Business Intelligence Blog from arcplan
18Oct/110

BI for SMBs: Top Considerations for Deploying BI in 2012

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There is evidence SMBs are ahead of the curve when it comes to performance management. A 2010 Aberdeen Group study found that mid-sized companies outperformed their larger counterparts during the most recent economic slow-down and are more likely to use performance metrics pervasively throughout the organization. If you’re one of these businesses – or would like to be – you can cultivate a culture of fact-based decision-making by making the move from manual tracking of KPIs to the widespread use of business intelligence. BI is not just for large enterprises anymore!

Deploying BI is a big decision for any company, but especially for SMBs with limited resources and budget constraints. These are the top 3 considerations for SMBs starting BI projects in the next 12 months:

1) Spreadsheets – continue using Excel or stop? Excel is still the most pervasive analytics tool in the world and also the most commonly used database – especially for planners – because it is relatively easy to use and inexpensive. The good news is that there is a way to marry the best part of Excel into a BI infrastructure. In such a system, Excel is used for analysis and is directly connected to the reporting database so you can automate your reporting in a familiar environment. (Want to learn more? Click here.)

2) Your vendor approach – best of breed or single vendor? In the best of breed approach, you would plug the best product for your specific task into your BI stack. Smaller niche vendors are eager to provide the best products and services at a more affordable price than megavendors. Going with a single stack can be expensive and locks you in, but it does offer you access to a suite of products that should work together if your needs change/grow in the future.

3) Deployment strategy – SaaS or hosted?

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12Oct/110

Have You Outgrown Your Old Budgeting, Planning, and Forecasting Process?

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Is your budgeting, planning, and forecasting process no longer useful to your organization? Does it take too long, involve cumbersome spreadsheets, and result in obsolete information? You’re not alone. Many of our clients came to us with these same complaints. In fact, we work with a hospital in New Jersey that used to collect 200 spreadsheets at the beginning of every budget cycle, then ended up with multiple versions of each spreadsheet by the end of the process…though now that I think about it, I’m not sure their budget cycle ever actually ended. It just merged into next year’s!

That is an obvious example of a company that had outgrown its budgeting and planning process. But some situations aren’t so obvious. You know you and your planners suffer at the end of every fiscal year, but is it so much that you should consider graduating to the next level of planning?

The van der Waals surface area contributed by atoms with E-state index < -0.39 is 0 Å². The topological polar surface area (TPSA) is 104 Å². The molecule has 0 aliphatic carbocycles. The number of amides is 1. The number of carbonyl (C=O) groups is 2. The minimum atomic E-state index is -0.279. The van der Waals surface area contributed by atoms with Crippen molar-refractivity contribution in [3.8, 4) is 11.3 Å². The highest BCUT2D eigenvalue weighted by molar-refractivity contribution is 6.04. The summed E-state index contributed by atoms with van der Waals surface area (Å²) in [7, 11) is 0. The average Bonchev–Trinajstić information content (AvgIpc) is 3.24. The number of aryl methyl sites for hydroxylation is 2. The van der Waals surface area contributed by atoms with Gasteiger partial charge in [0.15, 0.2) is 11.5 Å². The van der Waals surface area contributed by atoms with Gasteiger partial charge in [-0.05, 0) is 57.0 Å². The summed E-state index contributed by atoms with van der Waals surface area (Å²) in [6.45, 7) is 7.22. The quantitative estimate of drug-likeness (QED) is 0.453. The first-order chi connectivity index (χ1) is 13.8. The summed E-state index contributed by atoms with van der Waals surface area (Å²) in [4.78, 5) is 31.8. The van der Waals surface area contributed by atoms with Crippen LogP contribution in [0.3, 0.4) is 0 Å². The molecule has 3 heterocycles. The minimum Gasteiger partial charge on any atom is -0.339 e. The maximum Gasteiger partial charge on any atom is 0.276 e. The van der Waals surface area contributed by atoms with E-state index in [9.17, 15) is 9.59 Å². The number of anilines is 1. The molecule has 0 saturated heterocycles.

Here’s 5 ways to know if you’re ready to move on to a more sophisticated method of budgeting and planning:

1) You’re beyond the 6/6 spreadsheet rule.
Spreadsheets are excellent tools for individual tasks and ad-hoc reporting, but are poorly suited to repetitive, collaborative, enterprise-wide functions such as budgeting and planning. One rule of thumb that says, “If more than 6 people will use it more than 6 times, you should consider an alternative.”

2) Time constraints are limiting the amount of re-planning you can accomplish.
The best time to gain an advantage in the market is during a downturn. While your competitors may have been cutting costs during the recent economic crisis, if you had more agile planning processes in place, you would have anticipated change better and been more nimble in adjusting your business.

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13Oct/102

Sales Commission Reporting Costing You a Fortune?

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We have a Fortune 500 client whose CFO is responsible for calculating and reporting on all executive compensation because it’s confidential information that only a limited number of people can see. So they had a highly skilled, highly valuable executive doing manual reports in Excel. Another client – a global company with thousands of direct sales reps – had a team of 8 FTEs dedicated to calculating sales compensation payments. So I ask you to consider this question: how much are your sales commission and incentive plans really costing your company?

There is a better way to manage incentive plans – Business Intelligence! If you’re already a BI user, you should have access to:

  • A rules-based environment that replaces Excel spreadsheets and improves accuracy and consistency of commission or incentive payments
  • A reporting engine that enables teams to look at data any way that is needed: by sales person, period, region, product, customer, etc.
  • The ability to tap into multiple data sources and perform what-if scenarios

(Leave me a comment if your BI system isn’t this advanced and you’d like more information about how arcplan can help.)

In the end, your BI system can reduce error rates (overpayments), save you time, and get you real-time visibility into compensation. Take some time to figure out if your organization has a system in place that can improve your sales commission processes or if investing in this area would be wise!